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We often overlook one of the biggest health issues of modern society. It seems we’re too occupied with more visible epidemics like obesity, depression, and infectious diseases to notice it. We still don’t have enough data from many countries, but so far, global researchers estimate that somewhere around one billion people worldwide suffer from a vitamin D deficiency. Surprisingly, countries with high supplementation rates don’t seem to be faring much better than the others. Healthy vitamin D levels are one of the benefits of sun exposure, so it makes sense to suspect insufficient sun exposure to be the cause of this epidemic.
People in sunnier geographic locations experience the same negative effects. However, the further north you go, the more people suffer from low vitamin D levels. Calcium deficiency due to lack of sunlight is another issue with the same cause. Recent studies show that most people living higher than 35° N are not getting enough sun exposure.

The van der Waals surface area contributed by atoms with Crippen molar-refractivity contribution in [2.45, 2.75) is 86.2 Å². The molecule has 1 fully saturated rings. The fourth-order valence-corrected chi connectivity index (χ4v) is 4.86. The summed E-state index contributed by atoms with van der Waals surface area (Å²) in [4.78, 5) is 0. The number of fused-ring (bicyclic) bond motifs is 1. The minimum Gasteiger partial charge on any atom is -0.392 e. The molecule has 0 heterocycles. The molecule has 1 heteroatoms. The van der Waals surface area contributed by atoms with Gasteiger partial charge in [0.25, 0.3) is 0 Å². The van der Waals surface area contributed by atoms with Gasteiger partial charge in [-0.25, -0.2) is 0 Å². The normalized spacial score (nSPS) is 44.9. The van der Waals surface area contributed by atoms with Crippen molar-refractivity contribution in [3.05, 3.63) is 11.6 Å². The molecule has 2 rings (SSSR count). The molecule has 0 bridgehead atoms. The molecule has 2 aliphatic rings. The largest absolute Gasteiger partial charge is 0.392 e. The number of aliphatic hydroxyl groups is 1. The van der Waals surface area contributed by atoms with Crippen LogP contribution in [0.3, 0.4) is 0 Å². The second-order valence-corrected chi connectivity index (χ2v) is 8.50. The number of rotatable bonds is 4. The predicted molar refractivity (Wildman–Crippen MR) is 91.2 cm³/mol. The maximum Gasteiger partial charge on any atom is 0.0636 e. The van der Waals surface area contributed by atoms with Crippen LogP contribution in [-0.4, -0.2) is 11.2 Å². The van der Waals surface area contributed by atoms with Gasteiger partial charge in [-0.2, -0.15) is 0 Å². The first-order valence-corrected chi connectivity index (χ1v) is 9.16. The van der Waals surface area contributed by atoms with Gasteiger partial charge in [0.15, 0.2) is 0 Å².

Apart from vitamin D synthesis, sunlight also has other, direct effects on our hormone health.
The benefits of sunshine exposure are numerous and well-documented. If you have sought out medical advice for any of these issues, you might want to consider the health benefits of exposure to sunlight.
High blood pressure is one of the most prevalent health issues of today. While there is plenty of effective medication, over time, their side effects can become more intense. A lifestyle change is, in many cases, just as effective. A part of that regimen should include regular time in the sun.
A few years ago, a team of scientists from the University of Southampton investigated the correlation between sunshine and blood pressure. Their findings were surprising.
According to this study, when the skin is exposed to UV radiation, the light changes levels of a messenger molecule called nitric oxide (NO) in the skin. When NO enters the bloodstream, it causes the blood vessels to relax and widen, thus lowering blood pressure levels.
The lead researcher of the project has pointed out that, with these findings in mind, low exposure to the sun and using sunscreen could emerge as new risk factors for heart disease.
WHO data shows that in the past few years, depression and anxiety have found their place among the leading causes of health loss and disability worldwide.